A farmer in Yorkshire is living “every day in fear” after criminals repeatedly threatened to burn him alive and hit him with a hammer in a series of targeted attacks.
The farmer, who has been involved in the agricultural industry for more than 40 years, has spoken exclusively to The Yorkshire Post amid concerns over the allocation of police officers to rural areas.
The chairwoman of the National Rural Crime Network, Julia Mulligan, has claimed that the Government’s grant funding formula “disproportionately hits rural areas”, and the farmer has revealed the devastating impact rural crime has had on his life.
During the past 12 months, the man’s farm has been attacked by arsonists, he has had livestock killed by unruly dogs, and his newborn lambs have been shot dead after gun-wielding offenders used them as target practice.
He has also been repeatedly threatened by criminals armed with weapons, while his family have also felt the brunt of the problem.
“You never know what you are going to find every day,” the farmer, who does not want to be named due to fear of reprisals, said. “From one day to the next you often find something has been stolen or damage has been caused to property. I am on edge every day and it upsets the whole family and our way of life.
“Farming is not a peaceful, idyllic way of life anymore - not like it used to be. I have been a farmer for over 40 years and its been a slow stoop over the years, gradually getting worse and worse.
Read more: The hidden cost of rural crime in Yorkshire
The farmer has also had his land targeted by poachers and has had tools and equipment stolen.
He has 88 acres of grassland that he has been unable to farm because of problems with travellers who have horses grazing.
“I can not touch the fields because of the threat level,” he said. “I just don’t go near there, it isn’t worth it.”
The farmer said he has been forced to take all the security measures possible to protect his property, but thieves are still causing problems.
“We have had people in our yard at 2.30am intimidating us,” he said. “We now have CCTV and electronic gates to stop people getting in and we have blocked off the gateways to the fields, but they still try and cause trouble.
“One night I found a group of men trying to load their van up with my scrap metal. When I confronted them about it, one of them was about two inches away from me and had a spanner and threatened to beat me to a pulp.”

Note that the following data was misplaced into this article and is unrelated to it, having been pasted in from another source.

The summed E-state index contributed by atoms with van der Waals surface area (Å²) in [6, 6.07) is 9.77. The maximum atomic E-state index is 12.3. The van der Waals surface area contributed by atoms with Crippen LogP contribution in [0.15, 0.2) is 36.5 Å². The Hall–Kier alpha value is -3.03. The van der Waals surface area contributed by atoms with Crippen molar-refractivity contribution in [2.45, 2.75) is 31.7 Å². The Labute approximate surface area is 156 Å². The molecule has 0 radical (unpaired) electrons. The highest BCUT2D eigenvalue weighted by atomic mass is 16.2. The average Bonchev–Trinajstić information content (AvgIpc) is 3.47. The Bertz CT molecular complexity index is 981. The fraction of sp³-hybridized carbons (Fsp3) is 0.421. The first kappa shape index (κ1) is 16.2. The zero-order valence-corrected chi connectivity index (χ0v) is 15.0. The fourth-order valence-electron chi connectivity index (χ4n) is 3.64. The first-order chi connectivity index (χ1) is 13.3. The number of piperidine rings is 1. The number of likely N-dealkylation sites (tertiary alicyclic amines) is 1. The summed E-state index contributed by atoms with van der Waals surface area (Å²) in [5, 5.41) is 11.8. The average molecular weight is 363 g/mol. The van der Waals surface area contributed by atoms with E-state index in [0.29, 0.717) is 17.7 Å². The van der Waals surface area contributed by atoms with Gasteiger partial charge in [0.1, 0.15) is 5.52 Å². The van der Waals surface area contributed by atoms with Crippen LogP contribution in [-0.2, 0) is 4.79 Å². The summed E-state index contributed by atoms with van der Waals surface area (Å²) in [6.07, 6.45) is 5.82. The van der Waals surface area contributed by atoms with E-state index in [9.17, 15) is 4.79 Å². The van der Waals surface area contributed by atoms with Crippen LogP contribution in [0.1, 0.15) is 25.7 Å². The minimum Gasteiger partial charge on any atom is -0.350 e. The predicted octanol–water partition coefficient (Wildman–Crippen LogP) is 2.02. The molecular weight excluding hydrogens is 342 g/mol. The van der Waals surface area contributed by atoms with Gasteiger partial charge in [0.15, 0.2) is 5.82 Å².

The farmer is not alone in being a repeated victim of rural crime.
“I know another farmer who got so stressed and upset about being constantly targeted that he ended up moving out of his own home,” he said.
Read more: Farming Minister Robert Goodwill backs role of grazing livestock in climate change battle
North Yorkshire is the fourth worst-affected county for rural crime, with a total cost of nearly £1.8m last year – an increase of 86 per cent on 2017. Across Yorkshire as a whole, rural crime was estimated to have cost nearly £4m.
But the larger, undocumented cost lay in the stress and potential lost livelihood caused to victims.
Former agricultural minister Robert Goodwill - a farmer on the 250 acre farm at Terrington near Malton where his family have farmed since 1850 - and also the Scarborough and Whitby MP recently spent a night shift with a rural crime officer in North Yorkshire.
He said: “One of the big issues at the moment is quad bike thefts where criminals are coming in from neighbouring areas and targeting the farmers and it really does have a devastating effect on their livelihood, which many people don’t realise.
“Urban fringe farmers also have specific problems with criminals coming onto their lands and committing various offences including vandalism and arson.
“Many farmers feel vulnerable and isolated because of their location and I am pleased we are now getting our first contingent of new police officers the Government previously pledged because the farming business is very vulnerable to crime.”
Libby Bateman, north rural adviser to the Country Land and Business Association, previously said farmers in the county are becoming prisoners in their own homes.